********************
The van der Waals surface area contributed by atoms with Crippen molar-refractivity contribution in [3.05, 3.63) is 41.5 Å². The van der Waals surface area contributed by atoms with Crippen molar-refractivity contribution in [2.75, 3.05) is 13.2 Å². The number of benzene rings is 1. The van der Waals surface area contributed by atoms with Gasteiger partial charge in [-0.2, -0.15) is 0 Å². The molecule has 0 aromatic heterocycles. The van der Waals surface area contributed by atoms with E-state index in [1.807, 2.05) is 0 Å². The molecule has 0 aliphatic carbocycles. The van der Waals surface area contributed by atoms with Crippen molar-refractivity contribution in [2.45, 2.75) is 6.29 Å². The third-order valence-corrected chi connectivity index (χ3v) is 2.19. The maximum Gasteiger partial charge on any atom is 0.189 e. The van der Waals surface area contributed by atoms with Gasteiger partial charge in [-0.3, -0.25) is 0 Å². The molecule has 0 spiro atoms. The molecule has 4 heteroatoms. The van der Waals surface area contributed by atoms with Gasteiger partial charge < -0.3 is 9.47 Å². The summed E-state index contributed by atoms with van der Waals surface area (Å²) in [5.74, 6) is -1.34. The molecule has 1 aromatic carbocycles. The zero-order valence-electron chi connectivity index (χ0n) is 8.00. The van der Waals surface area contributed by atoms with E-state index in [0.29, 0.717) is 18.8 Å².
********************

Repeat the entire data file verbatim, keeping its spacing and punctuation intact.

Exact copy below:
The van der Waals surface area contributed by atoms with Crippen molar-refractivity contribution in [3.05, 3.63) is 41.5 Å². The van der Waals surface area contributed by atoms with Crippen molar-refractivity contribution in [2.75, 3.05) is 13.2 Å². The number of benzene rings is 1. The van der Waals surface area contributed by atoms with Gasteiger partial charge in [-0.2, -0.15) is 0 Å². The molecule has 0 aromatic heterocycles. The van der Waals surface area contributed by atoms with E-state index in [1.807, 2.05) is 0 Å². The molecule has 0 aliphatic carbocycles. The van der Waals surface area contributed by atoms with Crippen molar-refractivity contribution in [2.45, 2.75) is 6.29 Å². The third-order valence-corrected chi connectivity index (χ3v) is 2.19. The maximum Gasteiger partial charge on any atom is 0.189 e. The van der Waals surface area contributed by atoms with Gasteiger partial charge in [-0.3, -0.25) is 0 Å². The molecule has 0 spiro atoms. The molecule has 4 heteroatoms. The van der Waals surface area contributed by atoms with Gasteiger partial charge < -0.3 is 9.47 Å². The summed E-state index contributed by atoms with van der Waals surface area (Å²) in [5.74, 6) is -1.34. The molecule has 1 aromatic carbocycles. The zero-order valence-electron chi connectivity index (χ0n) is 8.00. The van der Waals surface area contributed by atoms with E-state index in [0.29, 0.717) is 18.8 Å².